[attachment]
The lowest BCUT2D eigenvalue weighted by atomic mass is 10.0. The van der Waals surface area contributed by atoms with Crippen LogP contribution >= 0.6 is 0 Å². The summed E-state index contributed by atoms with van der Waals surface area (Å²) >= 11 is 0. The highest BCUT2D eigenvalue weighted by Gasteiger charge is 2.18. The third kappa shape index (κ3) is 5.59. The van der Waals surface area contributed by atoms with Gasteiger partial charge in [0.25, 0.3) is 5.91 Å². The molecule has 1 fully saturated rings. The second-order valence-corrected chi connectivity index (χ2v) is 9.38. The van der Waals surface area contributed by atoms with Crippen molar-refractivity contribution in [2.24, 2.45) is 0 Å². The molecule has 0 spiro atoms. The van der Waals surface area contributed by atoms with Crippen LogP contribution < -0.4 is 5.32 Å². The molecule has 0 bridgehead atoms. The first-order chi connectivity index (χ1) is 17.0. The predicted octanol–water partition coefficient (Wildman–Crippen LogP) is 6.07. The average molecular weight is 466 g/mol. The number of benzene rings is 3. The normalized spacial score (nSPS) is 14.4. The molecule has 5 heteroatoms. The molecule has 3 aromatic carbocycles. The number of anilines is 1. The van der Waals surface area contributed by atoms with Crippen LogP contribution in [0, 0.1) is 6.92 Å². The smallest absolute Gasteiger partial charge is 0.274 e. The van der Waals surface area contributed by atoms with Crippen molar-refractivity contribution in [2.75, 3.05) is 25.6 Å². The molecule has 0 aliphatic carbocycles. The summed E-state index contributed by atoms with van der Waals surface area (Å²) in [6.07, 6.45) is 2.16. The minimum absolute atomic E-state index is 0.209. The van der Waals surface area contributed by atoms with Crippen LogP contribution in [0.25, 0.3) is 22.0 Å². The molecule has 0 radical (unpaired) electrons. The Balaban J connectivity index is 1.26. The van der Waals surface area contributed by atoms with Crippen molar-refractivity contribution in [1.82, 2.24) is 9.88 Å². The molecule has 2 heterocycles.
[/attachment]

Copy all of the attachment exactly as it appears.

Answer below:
The lowest BCUT2D eigenvalue weighted by atomic mass is 10.0. The van der Waals surface area contributed by atoms with Crippen LogP contribution >= 0.6 is 0 Å². The summed E-state index contributed by atoms with van der Waals surface area (Å²) >= 11 is 0. The highest BCUT2D eigenvalue weighted by Gasteiger charge is 2.18. The third kappa shape index (κ3) is 5.59. The van der Waals surface area contributed by atoms with Gasteiger partial charge in [0.25, 0.3) is 5.91 Å². The molecule has 1 fully saturated rings. The second-order valence-corrected chi connectivity index (χ2v) is 9.38. The van der Waals surface area contributed by atoms with Crippen molar-refractivity contribution in [2.24, 2.45) is 0 Å². The molecule has 0 spiro atoms. The van der Waals surface area contributed by atoms with Crippen LogP contribution < -0.4 is 5.32 Å². The molecule has 0 bridgehead atoms. The first-order chi connectivity index (χ1) is 17.0. The predicted octanol–water partition coefficient (Wildman–Crippen LogP) is 6.07. The average molecular weight is 466 g/mol. The number of benzene rings is 3. The normalized spacial score (nSPS) is 14.4. The molecule has 5 heteroatoms. The molecule has 3 aromatic carbocycles. The number of anilines is 1. The van der Waals surface area contributed by atoms with Crippen LogP contribution in [0, 0.1) is 6.92 Å². The smallest absolute Gasteiger partial charge is 0.274 e. The van der Waals surface area contributed by atoms with Crippen molar-refractivity contribution in [2.75, 3.05) is 25.6 Å². The molecule has 0 aliphatic carbocycles. The summed E-state index contributed by atoms with van der Waals surface area (Å²) in [6.07, 6.45) is 2.16. The minimum absolute atomic E-state index is 0.209. The van der Waals surface area contributed by atoms with Crippen LogP contribution in [0.25, 0.3) is 22.0 Å². The molecule has 0 radical (unpaired) electrons. The Balaban J connectivity index is 1.26. The van der Waals surface area contributed by atoms with Crippen molar-refractivity contribution in [1.82, 2.24) is 9.88 Å². The molecule has 2 heterocycles.